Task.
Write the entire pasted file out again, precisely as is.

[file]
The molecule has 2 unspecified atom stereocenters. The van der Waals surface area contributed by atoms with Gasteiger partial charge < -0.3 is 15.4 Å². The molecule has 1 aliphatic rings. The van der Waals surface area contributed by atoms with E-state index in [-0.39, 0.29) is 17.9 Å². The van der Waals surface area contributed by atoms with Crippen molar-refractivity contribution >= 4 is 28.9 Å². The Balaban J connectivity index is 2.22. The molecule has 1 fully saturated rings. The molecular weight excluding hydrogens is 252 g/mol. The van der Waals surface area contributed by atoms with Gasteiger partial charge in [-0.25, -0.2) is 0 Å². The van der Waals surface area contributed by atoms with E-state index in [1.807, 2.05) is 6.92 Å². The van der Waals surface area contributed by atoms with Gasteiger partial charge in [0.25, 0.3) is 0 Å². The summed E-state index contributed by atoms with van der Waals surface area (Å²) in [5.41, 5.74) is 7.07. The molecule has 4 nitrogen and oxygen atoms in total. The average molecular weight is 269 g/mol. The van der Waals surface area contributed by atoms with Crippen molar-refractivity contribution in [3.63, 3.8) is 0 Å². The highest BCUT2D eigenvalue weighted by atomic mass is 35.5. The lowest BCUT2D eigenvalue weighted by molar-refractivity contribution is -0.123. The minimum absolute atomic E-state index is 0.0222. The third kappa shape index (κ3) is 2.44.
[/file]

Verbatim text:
The molecule has 2 unspecified atom stereocenters. The van der Waals surface area contributed by atoms with Gasteiger partial charge < -0.3 is 15.4 Å². The molecule has 1 aliphatic rings. The van der Waals surface area contributed by atoms with E-state index in [-0.39, 0.29) is 17.9 Å². The van der Waals surface area contributed by atoms with Crippen molar-refractivity contribution >= 4 is 28.9 Å². The Balaban J connectivity index is 2.22. The molecule has 1 fully saturated rings. The molecular weight excluding hydrogens is 252 g/mol. The van der Waals surface area contributed by atoms with Gasteiger partial charge in [-0.25, -0.2) is 0 Å². The van der Waals surface area contributed by atoms with E-state index in [1.807, 2.05) is 6.92 Å². The van der Waals surface area contributed by atoms with Gasteiger partial charge in [0.25, 0.3) is 0 Å². The summed E-state index contributed by atoms with van der Waals surface area (Å²) in [5.41, 5.74) is 7.07. The molecule has 4 nitrogen and oxygen atoms in total. The average molecular weight is 269 g/mol. The van der Waals surface area contributed by atoms with Crippen molar-refractivity contribution in [3.63, 3.8) is 0 Å². The highest BCUT2D eigenvalue weighted by atomic mass is 35.5. The lowest BCUT2D eigenvalue weighted by molar-refractivity contribution is -0.123. The minimum absolute atomic E-state index is 0.0222. The third kappa shape index (κ3) is 2.44.